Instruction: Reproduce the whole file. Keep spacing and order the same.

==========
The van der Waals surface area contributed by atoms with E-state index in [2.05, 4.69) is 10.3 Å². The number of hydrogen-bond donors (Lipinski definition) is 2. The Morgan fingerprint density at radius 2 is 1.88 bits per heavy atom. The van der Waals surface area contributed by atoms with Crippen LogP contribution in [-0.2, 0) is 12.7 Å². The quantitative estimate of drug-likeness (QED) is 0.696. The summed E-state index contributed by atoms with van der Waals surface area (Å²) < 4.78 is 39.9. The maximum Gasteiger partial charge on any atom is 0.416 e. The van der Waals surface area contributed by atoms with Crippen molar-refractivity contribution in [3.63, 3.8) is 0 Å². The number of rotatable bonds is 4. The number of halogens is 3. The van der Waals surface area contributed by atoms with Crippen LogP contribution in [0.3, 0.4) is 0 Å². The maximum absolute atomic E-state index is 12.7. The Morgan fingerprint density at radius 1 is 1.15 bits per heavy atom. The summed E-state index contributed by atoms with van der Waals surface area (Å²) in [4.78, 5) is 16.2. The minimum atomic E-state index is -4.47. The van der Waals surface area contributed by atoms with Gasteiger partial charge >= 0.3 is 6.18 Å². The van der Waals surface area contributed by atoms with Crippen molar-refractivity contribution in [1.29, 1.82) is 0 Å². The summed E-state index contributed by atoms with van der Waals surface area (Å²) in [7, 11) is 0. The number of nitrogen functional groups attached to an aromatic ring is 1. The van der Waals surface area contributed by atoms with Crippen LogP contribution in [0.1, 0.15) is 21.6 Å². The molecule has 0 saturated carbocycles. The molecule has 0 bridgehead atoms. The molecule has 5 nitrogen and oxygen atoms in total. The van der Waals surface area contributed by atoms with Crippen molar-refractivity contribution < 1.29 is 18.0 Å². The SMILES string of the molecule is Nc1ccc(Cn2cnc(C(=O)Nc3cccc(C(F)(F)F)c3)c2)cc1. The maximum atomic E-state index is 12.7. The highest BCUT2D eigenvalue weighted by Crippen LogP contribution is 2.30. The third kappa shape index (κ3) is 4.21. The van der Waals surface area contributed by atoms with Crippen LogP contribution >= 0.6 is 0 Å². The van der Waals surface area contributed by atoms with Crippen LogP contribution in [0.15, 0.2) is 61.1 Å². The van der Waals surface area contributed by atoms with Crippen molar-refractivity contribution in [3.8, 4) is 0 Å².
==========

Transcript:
The van der Waals surface area contributed by atoms with E-state index in [2.05, 4.69) is 10.3 Å². The number of hydrogen-bond donors (Lipinski definition) is 2. The Morgan fingerprint density at radius 2 is 1.88 bits per heavy atom. The van der Waals surface area contributed by atoms with Crippen LogP contribution in [-0.2, 0) is 12.7 Å². The quantitative estimate of drug-likeness (QED) is 0.696. The summed E-state index contributed by atoms with van der Waals surface area (Å²) < 4.78 is 39.9. The maximum Gasteiger partial charge on any atom is 0.416 e. The van der Waals surface area contributed by atoms with Crippen molar-refractivity contribution in [3.63, 3.8) is 0 Å². The number of rotatable bonds is 4. The number of halogens is 3. The van der Waals surface area contributed by atoms with Crippen LogP contribution in [0.3, 0.4) is 0 Å². The maximum absolute atomic E-state index is 12.7. The Morgan fingerprint density at radius 1 is 1.15 bits per heavy atom. The summed E-state index contributed by atoms with van der Waals surface area (Å²) in [4.78, 5) is 16.2. The minimum atomic E-state index is -4.47. The van der Waals surface area contributed by atoms with Gasteiger partial charge >= 0.3 is 6.18 Å². The van der Waals surface area contributed by atoms with Crippen molar-refractivity contribution in [1.29, 1.82) is 0 Å². The summed E-state index contributed by atoms with van der Waals surface area (Å²) in [7, 11) is 0. The number of nitrogen functional groups attached to an aromatic ring is 1. The van der Waals surface area contributed by atoms with Crippen LogP contribution in [0.1, 0.15) is 21.6 Å². The molecule has 0 saturated carbocycles. The molecule has 0 bridgehead atoms. The molecule has 5 nitrogen and oxygen atoms in total. The van der Waals surface area contributed by atoms with Crippen molar-refractivity contribution < 1.29 is 18.0 Å². The SMILES string of the molecule is Nc1ccc(Cn2cnc(C(=O)Nc3cccc(C(F)(F)F)c3)c2)cc1. The maximum atomic E-state index is 12.7. The highest BCUT2D eigenvalue weighted by Crippen LogP contribution is 2.30. The third kappa shape index (κ3) is 4.21. The van der Waals surface area contributed by atoms with Crippen LogP contribution >= 0.6 is 0 Å². The van der Waals surface area contributed by atoms with Crippen LogP contribution in [0.15, 0.2) is 61.1 Å². The van der Waals surface area contributed by atoms with Crippen molar-refractivity contribution in [3.8, 4) is 0 Å².